Orthotic Break-in Instructions

Your new pair of orthotics will support your foot in the "NEUTRAL POSITION".  This position will allow for controlled pronation(necessary for shock absorption) but prevents excessive flattening of the arch and rolling of the heel which can lead to over use injury.  If compatible wear them full time.  If NOT we recommend the following break-in schedule. 

Day 1: Wear orthotics for 2 hours (including sit time), then remove them from your shoes.  DO NOT use orthotics for sports activity until they are fully broken in. 
Day 2: Wear the orthotics for 3 hours.
Day 3: Wear the orthotics for 4 hours.

Continue to add one hour each day until you are able to wear them for 8 hours.  You may then begin to wear them full time.

If you develop ankle, knee or hip pain while breaking in the orthotics remove them from your shoes immediately.  DO NOT wear the orthotics for one or two day.  Continue with the break in as described above. 

Day 14: Follow up in the office for evaluation and possible adjustment of the orthotics. 

The orthotic plates should last approximately four to five years.  The top covers and posts(additions to the bottoms of the orthotics) may need to be replaced sooner, depending on your activity level.

Thank you for following directions.  Your feet will be grateful. 

Shoe Instructions
Without question the best shoe to wear on your feet is a good supportive sneaker.
Components of a good sneaker:
1.    A good sneaker is a laced sneaker with an adequate height, width and length for your foot.  It is important to get properly measured. 
2.    Name brand is not important.  Certain brands fit certain people better than others. 
3.    Jogging or aerobic shoes are the best.  Avoid basketball shoes and Keds.  These types of shoes do not give you the support that you need. 
4.    It is very important that you make sure the insoles are removable.  Most shoes do not have removable insoles.  The reason that it is important is should you need orthotics in the future or if you already have orthotics, the insole can be removed and replaced with the orthotics.  If you do not have orthotics the insoles can be built up by the doctor and modifications can be done. 
Walking shoes have become very popular.  The above components can be found in a walking shoe.  It is important to have a removable insole along with a gum rubber insole for better shock absorbency.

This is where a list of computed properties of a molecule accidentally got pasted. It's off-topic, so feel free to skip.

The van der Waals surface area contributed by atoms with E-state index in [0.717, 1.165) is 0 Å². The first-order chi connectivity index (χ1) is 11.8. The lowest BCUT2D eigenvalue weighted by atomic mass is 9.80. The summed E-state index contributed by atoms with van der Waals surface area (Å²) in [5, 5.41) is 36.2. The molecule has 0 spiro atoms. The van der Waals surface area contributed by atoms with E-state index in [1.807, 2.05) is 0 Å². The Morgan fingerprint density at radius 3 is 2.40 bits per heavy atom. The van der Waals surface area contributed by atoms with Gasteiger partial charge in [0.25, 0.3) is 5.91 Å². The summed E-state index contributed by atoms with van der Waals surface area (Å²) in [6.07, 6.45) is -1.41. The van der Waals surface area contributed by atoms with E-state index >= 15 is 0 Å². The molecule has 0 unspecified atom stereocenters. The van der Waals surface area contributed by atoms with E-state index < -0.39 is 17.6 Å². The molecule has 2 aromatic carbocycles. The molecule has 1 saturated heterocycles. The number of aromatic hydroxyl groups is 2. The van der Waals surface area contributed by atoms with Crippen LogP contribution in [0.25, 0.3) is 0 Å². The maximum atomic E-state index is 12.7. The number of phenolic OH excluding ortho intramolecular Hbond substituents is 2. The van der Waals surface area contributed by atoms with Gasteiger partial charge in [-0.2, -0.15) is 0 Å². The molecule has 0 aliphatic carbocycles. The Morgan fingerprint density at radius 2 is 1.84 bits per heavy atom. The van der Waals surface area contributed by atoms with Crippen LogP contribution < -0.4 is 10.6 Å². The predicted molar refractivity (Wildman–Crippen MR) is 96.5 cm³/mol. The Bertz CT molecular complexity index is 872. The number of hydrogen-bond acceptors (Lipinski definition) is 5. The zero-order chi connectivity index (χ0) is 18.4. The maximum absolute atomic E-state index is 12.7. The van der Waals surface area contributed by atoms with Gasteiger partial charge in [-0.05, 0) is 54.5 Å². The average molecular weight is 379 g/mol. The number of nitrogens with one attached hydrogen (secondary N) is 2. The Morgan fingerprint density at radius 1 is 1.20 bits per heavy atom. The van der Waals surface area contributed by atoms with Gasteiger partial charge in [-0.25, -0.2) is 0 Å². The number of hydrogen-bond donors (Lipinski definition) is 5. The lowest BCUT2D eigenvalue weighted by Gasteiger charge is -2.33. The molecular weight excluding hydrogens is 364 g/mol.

Post-Operative Home Care
Having performed your operation, we are interested in your prompt recovery and comfort.  Please cooperate with us by carefully adhering to the following rules or post-operative home care. 
Before Surgery:   Remove all nail polish, including clear coats.  Fill your prescriptions prior to your surgery. 
Day of Surgery:   Elevate both feet in the car and please go directly home.  Go to bed and keep your feet elevated by putting two pillows under your feet and one under your knees.  Keep your feet out from under the blanket.   Take the pain medication even though you may not need it yet.  
Discomfort and Swelling:   The numbness will last 5-20 hours and swelling is expected.  In some cases the skin of the foot and/or leg may take on a bruised, black and blue appearance. 
Temperature:   Take your temperature on the 2nd, 3rd and 4th days after surgery at the same time every day.  Anything below 101 degrees after surgery is normal.  If your temperature is above 101 degrees please give us a call.
Bleeding:   A slight amount of drainage on the bandage is normal and should cause no 



Organ Meats (ie. Liver, Heart, Kidney, Etc.)

Alcohol                    Sardines
Anchovies               Sweetbreads
Mincemeat               Consomme
Asparagus                Mussels
Meat Gravy              Seafoods
Herring                     Mushrooms


Dried Beans                Cauliflower
Fish                             Lentils
Red Meats                  Oatmeal
Dried Peas                  Spinach
Yeast                          Whole Grain Cereals

Fungal Nails

Prevent Re-infection by Following These Tips
·    Keep nails clean and short
·    Avoid going barefoot in public places, especially in gymnasiums, locker rooms, and other athletic facilities
·    Avoid going barefoot in hotels, as fungal particles may be living in the carpeting and on the bathroom floor
·    Never wear someone else's shoes
·    Use an antifungal powder or spray in shoes at least once a week
·    Older sneakers and other well-worn footwear should be thrown away, as they may be heavily contaminated with fungal particles
·    Wear shoes that are not too narrow and are made of leather or other materials that allow feet to "breathe"
·    Wear socks made of natural, absorbent material, such as cotton or wool, as opposed to synthetic material such, as rayon or polyester
·    Have other family members evaluated to see who may be infected
·    Prevent tinea pedis (athlete's foot), which spread to the infection into the nail bed
·    At the first sign of re-infection, contact your physician